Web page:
This week the focus goes entirely to China, with an overview of some of the key economic statistics released over the past week. We look at the GDP results, then summarize the inflation situation, followed by a look at retail sales growth and industrial production, finishing up with a snapshot of new loans.
China reported 1Q 2011 GDP growth of 9.7%, basically flat on the previous quarter's 9.8% (11.9% in 1Q 2010), and above consensus expectations of about 9.5%. China's economy is still being kept strong by surging investment, with fixed asset investment rising 25% in March to CNY 3.95 trillion, boosted by construction. Trade volumes are also running relatively strong. But GDP is only one part of the Chinese economic picture...
China reported inflation of 5.4% year on year in March, up from 4.9% in February (March 2010 2.4%), and above consensus 5.2%. Meanwhile the People's Bank of China Price Expectations Index dropped off to 72.8 from 82.7, further signaling a peak in inflation. With the People's Bank of China raising its main policy rate to 6.31% and average required reserve ratio to 20%, it is increasingly likely that inflation will begin to moderate, particularly as the effect of food supply shocks begin to wane. However with the Chinese economy still going strong and loan growth and money supply growth still at relatively high levels (not to mention loose fiscal policy) the all-clear cannot yet be sounded on inflation in China.
3. Retail Sales
China saw retail sales fall -1% from February where it fell -10% (-8% in March 2010). While on a year on year basis retail sales rose 20% (15% in March 2010) to 1.36 trillion yuan. Retail sales results were largely distorted by the holiday period, but the firm upward trend remains. What's more, the annual growth rate is much higher at present than during 2009. On a related note Per Capita Cash Income of Rural Households rose 14.3% year on year to 2,187 yuan, while Per Capita Disposable Income of Urban Households increased 7.1% to 5,963 yuan.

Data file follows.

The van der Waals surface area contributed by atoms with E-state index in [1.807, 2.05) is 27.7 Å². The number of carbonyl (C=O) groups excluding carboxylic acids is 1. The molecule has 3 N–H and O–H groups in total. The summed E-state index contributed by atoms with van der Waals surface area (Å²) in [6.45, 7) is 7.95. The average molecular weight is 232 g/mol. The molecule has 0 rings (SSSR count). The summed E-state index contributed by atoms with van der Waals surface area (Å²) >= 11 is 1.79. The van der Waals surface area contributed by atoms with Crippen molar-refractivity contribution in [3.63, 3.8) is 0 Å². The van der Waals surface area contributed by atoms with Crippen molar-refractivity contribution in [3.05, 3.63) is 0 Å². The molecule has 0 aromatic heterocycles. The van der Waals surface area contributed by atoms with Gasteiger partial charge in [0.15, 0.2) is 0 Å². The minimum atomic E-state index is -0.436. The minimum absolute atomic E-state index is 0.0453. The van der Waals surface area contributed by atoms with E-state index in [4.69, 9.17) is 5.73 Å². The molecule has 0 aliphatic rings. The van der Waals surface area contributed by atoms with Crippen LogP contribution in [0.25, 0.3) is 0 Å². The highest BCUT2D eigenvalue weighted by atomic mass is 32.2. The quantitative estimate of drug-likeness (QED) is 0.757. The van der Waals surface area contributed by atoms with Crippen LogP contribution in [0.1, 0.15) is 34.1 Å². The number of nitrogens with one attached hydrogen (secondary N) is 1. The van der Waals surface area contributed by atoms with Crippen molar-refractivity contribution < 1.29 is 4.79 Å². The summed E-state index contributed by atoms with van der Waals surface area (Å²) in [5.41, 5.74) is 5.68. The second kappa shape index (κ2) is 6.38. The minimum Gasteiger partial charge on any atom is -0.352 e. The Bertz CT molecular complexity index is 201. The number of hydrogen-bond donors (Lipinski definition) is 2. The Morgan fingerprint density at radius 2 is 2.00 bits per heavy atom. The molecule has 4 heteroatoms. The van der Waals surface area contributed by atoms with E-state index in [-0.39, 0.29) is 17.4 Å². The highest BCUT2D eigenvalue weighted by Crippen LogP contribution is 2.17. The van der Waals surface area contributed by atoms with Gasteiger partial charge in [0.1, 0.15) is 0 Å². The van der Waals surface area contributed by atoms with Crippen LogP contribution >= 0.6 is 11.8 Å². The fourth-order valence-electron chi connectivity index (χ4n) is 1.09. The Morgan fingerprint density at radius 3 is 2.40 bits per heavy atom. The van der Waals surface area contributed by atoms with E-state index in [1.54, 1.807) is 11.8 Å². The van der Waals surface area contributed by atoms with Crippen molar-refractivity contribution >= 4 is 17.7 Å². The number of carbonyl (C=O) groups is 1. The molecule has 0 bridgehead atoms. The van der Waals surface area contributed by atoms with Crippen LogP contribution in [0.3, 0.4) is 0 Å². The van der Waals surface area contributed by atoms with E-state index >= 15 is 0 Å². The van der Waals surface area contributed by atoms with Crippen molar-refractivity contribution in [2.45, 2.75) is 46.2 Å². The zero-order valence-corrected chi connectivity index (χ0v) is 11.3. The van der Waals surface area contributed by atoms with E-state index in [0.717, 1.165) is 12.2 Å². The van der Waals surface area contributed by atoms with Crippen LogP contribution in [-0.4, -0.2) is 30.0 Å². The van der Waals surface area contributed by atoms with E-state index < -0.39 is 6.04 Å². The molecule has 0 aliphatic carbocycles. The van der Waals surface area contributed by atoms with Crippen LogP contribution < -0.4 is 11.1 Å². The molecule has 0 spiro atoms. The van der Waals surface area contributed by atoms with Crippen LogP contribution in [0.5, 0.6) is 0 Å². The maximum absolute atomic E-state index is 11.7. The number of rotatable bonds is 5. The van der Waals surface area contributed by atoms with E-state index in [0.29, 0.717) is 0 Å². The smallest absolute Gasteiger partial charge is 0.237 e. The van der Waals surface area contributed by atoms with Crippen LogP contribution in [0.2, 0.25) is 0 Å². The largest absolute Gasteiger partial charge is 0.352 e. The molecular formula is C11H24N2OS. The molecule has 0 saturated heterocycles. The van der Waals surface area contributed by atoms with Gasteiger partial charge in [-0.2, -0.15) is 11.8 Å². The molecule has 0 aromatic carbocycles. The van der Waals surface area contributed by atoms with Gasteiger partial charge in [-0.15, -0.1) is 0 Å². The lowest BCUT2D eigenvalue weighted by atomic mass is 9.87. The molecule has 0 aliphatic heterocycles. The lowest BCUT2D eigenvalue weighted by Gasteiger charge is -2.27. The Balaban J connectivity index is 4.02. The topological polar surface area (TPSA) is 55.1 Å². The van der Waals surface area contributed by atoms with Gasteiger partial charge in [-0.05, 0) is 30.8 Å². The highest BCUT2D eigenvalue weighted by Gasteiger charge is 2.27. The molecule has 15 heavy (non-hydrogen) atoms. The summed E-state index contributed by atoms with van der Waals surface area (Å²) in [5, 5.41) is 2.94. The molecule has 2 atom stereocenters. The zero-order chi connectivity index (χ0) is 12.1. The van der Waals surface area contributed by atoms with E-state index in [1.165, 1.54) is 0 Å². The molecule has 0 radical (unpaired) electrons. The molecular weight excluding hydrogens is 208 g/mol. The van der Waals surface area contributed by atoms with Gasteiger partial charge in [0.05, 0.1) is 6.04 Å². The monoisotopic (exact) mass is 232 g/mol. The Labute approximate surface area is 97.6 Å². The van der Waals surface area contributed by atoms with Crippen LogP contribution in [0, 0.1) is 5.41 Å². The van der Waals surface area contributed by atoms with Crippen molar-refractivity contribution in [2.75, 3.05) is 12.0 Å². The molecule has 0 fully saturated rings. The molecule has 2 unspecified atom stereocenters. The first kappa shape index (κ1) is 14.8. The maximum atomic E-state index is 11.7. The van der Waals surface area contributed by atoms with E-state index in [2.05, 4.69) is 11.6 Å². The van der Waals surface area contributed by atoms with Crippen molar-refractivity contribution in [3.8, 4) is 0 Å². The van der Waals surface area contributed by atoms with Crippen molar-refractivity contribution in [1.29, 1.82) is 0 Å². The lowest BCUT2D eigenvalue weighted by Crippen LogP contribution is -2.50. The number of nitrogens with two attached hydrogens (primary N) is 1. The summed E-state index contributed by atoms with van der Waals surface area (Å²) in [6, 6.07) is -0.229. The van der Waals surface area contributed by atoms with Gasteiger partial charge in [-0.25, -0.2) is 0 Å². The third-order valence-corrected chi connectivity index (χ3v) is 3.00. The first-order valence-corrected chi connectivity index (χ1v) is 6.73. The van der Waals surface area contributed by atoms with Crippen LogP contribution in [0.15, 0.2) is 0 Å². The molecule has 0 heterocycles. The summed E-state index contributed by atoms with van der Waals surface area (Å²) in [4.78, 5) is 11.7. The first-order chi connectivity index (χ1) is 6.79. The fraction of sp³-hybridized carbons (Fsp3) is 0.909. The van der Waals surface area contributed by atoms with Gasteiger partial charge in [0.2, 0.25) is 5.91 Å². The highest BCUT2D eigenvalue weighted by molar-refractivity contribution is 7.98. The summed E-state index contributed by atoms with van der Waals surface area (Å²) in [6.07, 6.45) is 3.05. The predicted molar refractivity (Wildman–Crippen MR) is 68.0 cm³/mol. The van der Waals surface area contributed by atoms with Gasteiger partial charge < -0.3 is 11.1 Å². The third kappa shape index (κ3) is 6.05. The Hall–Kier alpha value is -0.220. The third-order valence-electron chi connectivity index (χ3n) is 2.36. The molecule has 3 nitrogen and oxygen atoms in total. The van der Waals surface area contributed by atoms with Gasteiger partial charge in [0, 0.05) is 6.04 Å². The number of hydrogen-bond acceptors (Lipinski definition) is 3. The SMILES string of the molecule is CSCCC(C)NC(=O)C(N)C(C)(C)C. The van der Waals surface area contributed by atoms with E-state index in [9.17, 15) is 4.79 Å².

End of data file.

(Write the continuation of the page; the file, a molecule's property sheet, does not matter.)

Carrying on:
4. Industrial Production
China reported industrial production expanding 14.8% in March compared to last year, off slightly from 14.9% in February (18.1% in March 2010). Meanwhile the PMI indexes both rose marginally, with the official CFLP PMI rising to 53.4 from 52.2 and the HSBC/Markit PMI rising to 51.8 from 51.7 (and the non-manufacturing jumping to 60.2 from 44.1). The Chinese industrial engine is still running strong, particularly with the lifting of the energy limits of late last year. Demand is still running strong from infrastructure and construction projects, consumer spending, and in particular, export demand.
5. New Loans
Chinese banks lent a further CNY 680 billion during March, up from 535 billion in February (577 billion in March 2010), bringing the YTD total to 2.25 trillion. On a related note money supply continued to expand, with M2 up 16.6%, M1 up 15.0%, and M0 up 14.8% year on year. So the monetary part of the equation is still running relatively accommodative to economic growth. This despite moves to tighten monetary policy via several increases in the interest rate and required reserves to pull down inflation. The main lever the People's Bank of China has left to pull down inflation is letting its currency appreciate (which would also create somewhat of a wealth effect for Chinese consumers - which would be beneficial for outward investment flows and purchases).
So, one quarter into the new year and the key themes for China remain growth and inflation. The Q1 result showed the economy still surging along thanks to large scale construction projects, strong export volumes, and relatively robust consumer spending driven by rising incomes. But the key risk remains inflation. Inflation is a key risk for social stability, the sustainability of economic growth, and it is perhaps the number one catalyst for investment markets. So, as noted previously, it will pay to carefully and closely watch the course of growth and inflation in China this year.
1. National Bureau of Statistics www.stats.gov.cn
2. National Bureau of Statistics www.stats.gov.cn & People's Bank of China www.pbc.gov.cn
3. National Bureau of Statistics www.stats.gov.cn
4. CFLP www.chinawuliu.com.cn & Markit/HSBC www.markiteconomics.com & National Bureau of Statistics www.stats.gov.cn
5. People's Bank of China www.pbc.gov.cn
Article Source: http://www.econgrapher.com/top5graphs16apr11.html